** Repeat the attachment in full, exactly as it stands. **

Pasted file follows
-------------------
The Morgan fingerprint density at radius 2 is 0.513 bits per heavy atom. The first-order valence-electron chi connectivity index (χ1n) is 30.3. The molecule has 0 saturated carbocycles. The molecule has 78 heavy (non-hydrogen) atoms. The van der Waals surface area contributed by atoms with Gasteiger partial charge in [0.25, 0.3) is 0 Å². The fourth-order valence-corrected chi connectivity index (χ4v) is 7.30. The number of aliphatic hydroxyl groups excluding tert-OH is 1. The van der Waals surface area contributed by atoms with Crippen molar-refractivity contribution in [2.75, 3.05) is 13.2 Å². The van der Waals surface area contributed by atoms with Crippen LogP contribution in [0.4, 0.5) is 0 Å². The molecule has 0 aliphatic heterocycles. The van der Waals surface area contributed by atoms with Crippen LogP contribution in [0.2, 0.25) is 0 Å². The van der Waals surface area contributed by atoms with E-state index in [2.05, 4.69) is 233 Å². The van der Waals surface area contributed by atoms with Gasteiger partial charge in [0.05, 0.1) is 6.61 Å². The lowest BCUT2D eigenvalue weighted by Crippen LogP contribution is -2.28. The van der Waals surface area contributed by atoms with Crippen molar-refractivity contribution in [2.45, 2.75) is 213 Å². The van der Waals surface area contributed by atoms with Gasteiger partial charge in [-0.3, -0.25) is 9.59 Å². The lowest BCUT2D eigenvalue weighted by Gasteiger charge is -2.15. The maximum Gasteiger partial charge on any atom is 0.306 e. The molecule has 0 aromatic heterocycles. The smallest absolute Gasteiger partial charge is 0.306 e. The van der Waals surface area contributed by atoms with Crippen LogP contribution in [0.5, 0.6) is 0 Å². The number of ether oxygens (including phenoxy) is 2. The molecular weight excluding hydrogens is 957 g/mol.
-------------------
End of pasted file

The Morgan fingerprint density at radius 2 is 0.513 bits per heavy atom. The first-order valence-electron chi connectivity index (χ1n) is 30.3. The molecule has 0 saturated carbocycles. The molecule has 78 heavy (non-hydrogen) atoms. The van der Waals surface area contributed by atoms with Gasteiger partial charge in [0.25, 0.3) is 0 Å². The fourth-order valence-corrected chi connectivity index (χ4v) is 7.30. The number of aliphatic hydroxyl groups excluding tert-OH is 1. The van der Waals surface area contributed by atoms with Crippen molar-refractivity contribution in [2.75, 3.05) is 13.2 Å². The van der Waals surface area contributed by atoms with Crippen LogP contribution in [0.4, 0.5) is 0 Å². The molecule has 0 aliphatic heterocycles. The van der Waals surface area contributed by atoms with Crippen LogP contribution in [0.2, 0.25) is 0 Å². The van der Waals surface area contributed by atoms with E-state index in [2.05, 4.69) is 233 Å². The van der Waals surface area contributed by atoms with Gasteiger partial charge in [0.05, 0.1) is 6.61 Å². The lowest BCUT2D eigenvalue weighted by Crippen LogP contribution is -2.28. The van der Waals surface area contributed by atoms with Crippen molar-refractivity contribution in [2.45, 2.75) is 213 Å². The van der Waals surface area contributed by atoms with Gasteiger partial charge in [-0.3, -0.25) is 9.59 Å². The lowest BCUT2D eigenvalue weighted by Gasteiger charge is -2.15. The maximum Gasteiger partial charge on any atom is 0.306 e. The molecule has 0 aromatic heterocycles. The smallest absolute Gasteiger partial charge is 0.306 e. The van der Waals surface area contributed by atoms with Crippen LogP contribution in [0.5, 0.6) is 0 Å². The number of ether oxygens (including phenoxy) is 2. The molecular weight excluding hydrogens is 957 g/mol.